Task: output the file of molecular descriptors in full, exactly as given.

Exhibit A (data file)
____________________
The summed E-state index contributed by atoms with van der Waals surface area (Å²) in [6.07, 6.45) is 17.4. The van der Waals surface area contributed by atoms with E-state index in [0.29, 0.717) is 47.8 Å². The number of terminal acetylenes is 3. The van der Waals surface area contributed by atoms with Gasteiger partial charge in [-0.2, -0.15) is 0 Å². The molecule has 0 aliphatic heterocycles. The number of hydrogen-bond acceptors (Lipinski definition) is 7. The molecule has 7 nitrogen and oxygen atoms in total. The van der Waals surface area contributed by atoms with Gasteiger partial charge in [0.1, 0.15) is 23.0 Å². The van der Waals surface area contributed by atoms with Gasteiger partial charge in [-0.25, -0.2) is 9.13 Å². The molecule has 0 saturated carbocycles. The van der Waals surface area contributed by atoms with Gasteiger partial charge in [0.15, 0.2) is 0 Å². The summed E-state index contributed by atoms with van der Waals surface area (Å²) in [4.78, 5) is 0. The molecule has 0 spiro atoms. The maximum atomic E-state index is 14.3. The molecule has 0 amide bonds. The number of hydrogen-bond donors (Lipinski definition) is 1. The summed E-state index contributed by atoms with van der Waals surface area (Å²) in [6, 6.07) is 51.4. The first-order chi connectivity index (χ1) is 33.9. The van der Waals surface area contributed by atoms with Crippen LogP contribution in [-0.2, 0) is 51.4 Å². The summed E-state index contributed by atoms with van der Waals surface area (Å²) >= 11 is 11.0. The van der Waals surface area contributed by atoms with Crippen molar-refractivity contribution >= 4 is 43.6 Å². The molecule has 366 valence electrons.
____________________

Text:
The summed E-state index contributed by atoms with van der Waals surface area (Å²) in [6.07, 6.45) is 17.4. The van der Waals surface area contributed by atoms with E-state index in [0.29, 0.717) is 47.8 Å². The number of terminal acetylenes is 3. The van der Waals surface area contributed by atoms with Gasteiger partial charge in [-0.2, -0.15) is 0 Å². The molecule has 0 aliphatic heterocycles. The number of hydrogen-bond acceptors (Lipinski definition) is 7. The molecule has 7 nitrogen and oxygen atoms in total. The van der Waals surface area contributed by atoms with Gasteiger partial charge in [0.1, 0.15) is 23.0 Å². The van der Waals surface area contributed by atoms with Gasteiger partial charge in [-0.25, -0.2) is 9.13 Å². The molecule has 0 saturated carbocycles. The van der Waals surface area contributed by atoms with Gasteiger partial charge in [0.15, 0.2) is 0 Å². The summed E-state index contributed by atoms with van der Waals surface area (Å²) in [4.78, 5) is 0. The molecule has 0 spiro atoms. The maximum atomic E-state index is 14.3. The molecule has 0 amide bonds. The number of hydrogen-bond donors (Lipinski definition) is 1. The summed E-state index contributed by atoms with van der Waals surface area (Å²) in [6, 6.07) is 51.4. The first-order chi connectivity index (χ1) is 33.9. The van der Waals surface area contributed by atoms with Crippen LogP contribution in [-0.2, 0) is 51.4 Å². The summed E-state index contributed by atoms with van der Waals surface area (Å²) >= 11 is 11.0. The van der Waals surface area contributed by atoms with Crippen molar-refractivity contribution >= 4 is 43.6 Å². The molecule has 366 valence electrons.